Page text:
I would like to go back to one of the original statements I made when this forum began and that was disability issues are not confined to people in wheelchairs or using obvious aids. Defining disability is best left to people who identify as a person with a disability because they are the experts in their own lives, they know what affect it has on their day to day living.
It is also not confined to physical aspects and ability, there are people (and their family and friends) coping with intellectual disabilities as well as a wide range of mental health issues.
For every person with an obvious disability there is are greater number of people whose disability is invisible to others. If you wonder how that person who parks in a disability park can do so when they confidently step out of their vehicle then consider you may be judging too quickly.
Whatever people are able to deal with and in some circumstances need care from others for there is an aspect of having a disability that makes people more vulnerable to the anti-social behaviours of others in community. There are well documented examples of people being taken advantage of because of an inability to fight back or run away.
As advocates we have a responsibility to ensure that we engage in systemic advocacy that raises awareness of the physical, emotional and intellectual needs for access and accountability. It is talking and interacting with those in a position to either influence or make change for those more at risk than others.
Therefore, it is important to remember that vulnerability puts people with a disability just as much, if not more at risk of becoming victims of crime and violence.
I asked Christa from SARC if she would like to contribute some thoughts on the effects of sexual assaults as this is where people with disabilities are especially vulnerable.
In my experience, it is also an area where people are reluctant to report or be able to acknowledge what has happened. Often it can take years to be able to speak about it even to a trusted friend or family member.
Sexual Assault Referral Centre (SARC)
More and more people are standing up and saying ‘No” to sexual violence. Sexual violence can take different forms and often can have long lasting impact on people.
Sexual violence is not talked about because most people feel shame, blame themselves or think it is their fault – however, it never is.
Sexual violence is happening all over the world. It creates a climate of fear, sadness, anger and mistrust. To stop sexual violence some things must change – need to stop blaming victims, need to recognise warning signs and support people to keep safe and protected.
The Sexual Assault Referral Centre in Alice Springs can help with gathering medical evidence, provide counselling, access to Traditional Healers and generally support children and adults. SARC staff can help to find strong and positive ways to manage the impact of sexual violence.
If people are worried about being safe, talk to the police, your Disability Support Worker and/or the Sexual Assault Referral Centre. Ph. 89554500 24 hrs
Please contact DAS for any information about disability supports and services on 89531422 or email email@example.com
Link to information about SARC on the NT Government website – https://nt.gov.au/wellbeing/hospitals-health-services/sexual-assault-referral-centres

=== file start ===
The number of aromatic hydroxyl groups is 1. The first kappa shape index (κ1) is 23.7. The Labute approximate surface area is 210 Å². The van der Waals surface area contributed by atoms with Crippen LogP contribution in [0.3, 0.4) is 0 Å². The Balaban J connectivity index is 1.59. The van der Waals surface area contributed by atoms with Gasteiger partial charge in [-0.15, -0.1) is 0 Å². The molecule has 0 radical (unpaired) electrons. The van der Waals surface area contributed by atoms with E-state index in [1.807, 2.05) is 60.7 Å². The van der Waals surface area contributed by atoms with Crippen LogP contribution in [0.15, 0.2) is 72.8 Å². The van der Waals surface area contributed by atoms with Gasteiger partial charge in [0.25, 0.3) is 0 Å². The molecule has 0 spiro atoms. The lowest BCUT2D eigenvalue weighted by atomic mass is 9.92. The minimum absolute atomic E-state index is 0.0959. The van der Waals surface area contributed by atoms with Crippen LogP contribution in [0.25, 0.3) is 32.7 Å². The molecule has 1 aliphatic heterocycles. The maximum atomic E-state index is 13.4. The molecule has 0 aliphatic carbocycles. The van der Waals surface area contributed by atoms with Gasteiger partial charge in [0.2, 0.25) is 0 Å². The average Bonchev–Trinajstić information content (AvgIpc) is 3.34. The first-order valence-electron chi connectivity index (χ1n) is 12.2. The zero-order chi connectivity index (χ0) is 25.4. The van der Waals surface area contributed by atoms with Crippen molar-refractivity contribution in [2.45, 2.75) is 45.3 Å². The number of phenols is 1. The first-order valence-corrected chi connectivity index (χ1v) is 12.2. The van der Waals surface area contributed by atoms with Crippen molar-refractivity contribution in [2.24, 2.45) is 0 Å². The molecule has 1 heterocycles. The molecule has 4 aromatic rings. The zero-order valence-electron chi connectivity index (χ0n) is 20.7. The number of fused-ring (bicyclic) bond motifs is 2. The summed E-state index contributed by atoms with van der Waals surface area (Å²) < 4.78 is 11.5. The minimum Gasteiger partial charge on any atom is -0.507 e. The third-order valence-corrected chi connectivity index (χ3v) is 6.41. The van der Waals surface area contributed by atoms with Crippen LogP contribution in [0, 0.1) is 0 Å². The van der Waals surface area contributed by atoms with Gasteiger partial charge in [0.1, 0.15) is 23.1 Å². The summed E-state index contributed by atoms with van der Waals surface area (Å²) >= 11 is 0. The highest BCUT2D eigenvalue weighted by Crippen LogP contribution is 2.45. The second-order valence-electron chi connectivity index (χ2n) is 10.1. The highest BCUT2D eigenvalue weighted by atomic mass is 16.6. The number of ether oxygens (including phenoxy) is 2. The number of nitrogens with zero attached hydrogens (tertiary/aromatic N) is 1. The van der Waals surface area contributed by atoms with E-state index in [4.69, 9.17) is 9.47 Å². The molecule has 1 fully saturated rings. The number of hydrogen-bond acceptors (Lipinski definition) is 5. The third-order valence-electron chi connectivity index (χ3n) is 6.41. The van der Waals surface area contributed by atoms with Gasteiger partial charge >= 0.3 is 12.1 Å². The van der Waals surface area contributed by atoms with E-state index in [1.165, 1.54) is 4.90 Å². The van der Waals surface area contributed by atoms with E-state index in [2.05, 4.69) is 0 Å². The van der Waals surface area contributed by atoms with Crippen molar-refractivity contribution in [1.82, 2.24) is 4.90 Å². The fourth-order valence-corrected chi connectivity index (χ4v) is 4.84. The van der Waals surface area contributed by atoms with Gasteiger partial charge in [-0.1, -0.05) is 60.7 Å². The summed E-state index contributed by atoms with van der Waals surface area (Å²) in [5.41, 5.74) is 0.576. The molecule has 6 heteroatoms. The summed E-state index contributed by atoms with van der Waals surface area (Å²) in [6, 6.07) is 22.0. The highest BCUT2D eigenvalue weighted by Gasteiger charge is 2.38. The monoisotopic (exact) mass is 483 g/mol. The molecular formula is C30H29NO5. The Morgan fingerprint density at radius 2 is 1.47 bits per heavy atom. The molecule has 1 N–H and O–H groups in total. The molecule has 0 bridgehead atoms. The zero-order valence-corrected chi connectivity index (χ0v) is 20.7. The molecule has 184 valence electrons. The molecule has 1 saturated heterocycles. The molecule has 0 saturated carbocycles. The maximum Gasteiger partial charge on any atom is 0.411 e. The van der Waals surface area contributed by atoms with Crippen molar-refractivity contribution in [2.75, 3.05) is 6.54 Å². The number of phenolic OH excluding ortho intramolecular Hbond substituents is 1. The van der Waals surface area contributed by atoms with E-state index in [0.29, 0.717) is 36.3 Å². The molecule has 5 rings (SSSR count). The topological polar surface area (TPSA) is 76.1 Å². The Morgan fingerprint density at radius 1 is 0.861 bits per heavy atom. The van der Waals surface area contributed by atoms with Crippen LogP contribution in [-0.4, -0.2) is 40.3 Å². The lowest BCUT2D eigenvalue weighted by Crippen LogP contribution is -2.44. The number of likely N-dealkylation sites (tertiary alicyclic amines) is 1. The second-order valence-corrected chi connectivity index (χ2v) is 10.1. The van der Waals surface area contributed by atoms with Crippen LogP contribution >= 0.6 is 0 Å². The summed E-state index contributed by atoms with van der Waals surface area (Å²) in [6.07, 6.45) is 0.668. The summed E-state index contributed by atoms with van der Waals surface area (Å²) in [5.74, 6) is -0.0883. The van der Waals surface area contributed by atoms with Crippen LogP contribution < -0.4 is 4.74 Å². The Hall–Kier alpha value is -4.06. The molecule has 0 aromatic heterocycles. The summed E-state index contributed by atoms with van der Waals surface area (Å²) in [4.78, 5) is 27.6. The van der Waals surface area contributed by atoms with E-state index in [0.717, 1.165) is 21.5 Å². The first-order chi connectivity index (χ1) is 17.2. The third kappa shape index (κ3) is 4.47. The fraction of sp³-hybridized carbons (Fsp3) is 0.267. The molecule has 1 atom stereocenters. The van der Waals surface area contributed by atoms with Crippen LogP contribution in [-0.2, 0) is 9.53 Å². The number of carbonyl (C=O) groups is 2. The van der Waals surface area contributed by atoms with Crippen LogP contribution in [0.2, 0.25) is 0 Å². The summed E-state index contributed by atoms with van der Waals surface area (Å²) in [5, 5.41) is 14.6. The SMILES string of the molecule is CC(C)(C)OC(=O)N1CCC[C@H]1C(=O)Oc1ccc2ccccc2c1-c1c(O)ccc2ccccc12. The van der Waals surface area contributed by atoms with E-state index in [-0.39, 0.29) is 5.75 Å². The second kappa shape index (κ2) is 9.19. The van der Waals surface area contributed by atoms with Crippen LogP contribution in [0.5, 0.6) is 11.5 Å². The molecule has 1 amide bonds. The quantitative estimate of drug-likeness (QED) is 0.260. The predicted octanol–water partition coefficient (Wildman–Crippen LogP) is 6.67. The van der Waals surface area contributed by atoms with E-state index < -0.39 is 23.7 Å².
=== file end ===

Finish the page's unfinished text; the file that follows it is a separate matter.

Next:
Currently there are not many supports for people with Parkinson’s Disease in Alice Springs, and even fewer in remote communities in Central Australia.
Parkinson’s disease is a chronic progressive neurological disorder that most noticeably affects movement. People with Parkinson’s may have tremors or shaking, move slowly, have rigid muscles, or have trouble walking. These are some of the more common motor symptoms although there are others such as freezing (when your feet feel glued to the floor or you find yourself unable to initiate movement), slumped posture, balance problems and loss of facial expressions.
Non-motor symptoms which can occur include sleep difficulties, softer voice, swallowing difficulties, reduced sense of smell, bowel and bladder changes, cognitive changes, anxiety and depression.
Parkinson’s is a very individual disease and each person who has Parkinson’s will experience different symptoms to varying degrees, and affecting different parts of their body. For example, one family member with Parkinson’s could experience a tremor in their right hand, but few other movement symptoms, while another may experience symptoms such as tremors, muscle rigidity and difficulty walking. Parkinson’s is very different for each person and so is the progress of the disease.
Although Parkinson’s is commonly thought of as a disease that affects older people, it can affect people of any age. Actor Michael J Fox was diagnosed with Parkinson’s at the age of 29. Young people with Parkinson’s will often have additional considerations to those who are diagnosed later in life, such as how the disease affects their careers or parenting. Navigating issues such as how to maintain your livelihood and independence are frustrating at any age, but are acute for younger people with Parkinson’s. For people young and old, it can be lonely – and sometimes scary.
If you are someone with Parkinson’s, you have probably gone through many emotions both before and after diagnosis – from grief and anger, to relief at having a diagnosis, and concern about what this means. Although the disease is experienced differently, it can help to talk to other people who have a diagnosis of Parkinson’s are facing similar challenges and uncertainties.
Currently there isn’t a Parkinson’s Disease Support Group in Alice Springs although there are many of us in town and in communities throughout Central Australia who have Parkinson’s. Support groups can provide reassurance that you’re not alone and give you a safe and supportive environment to share your feelings, learn from and help others, and gain coping strategies to enhance your quality of life.
If you or someone you know and care about has Parkinson’s, or if you’re a health professional with an interest in Parkinson’s Disease, please come along to an initial meeting to gauge interest in setting up a Parkinson’s Support Group at the Disability Advocacy Service (DAS) at 4/54 Reg Harris Lane, Alice Springs at 5pm on Thursday 22 November. For further information, or to let us know that you’re coming along, please telephone 8953 1422.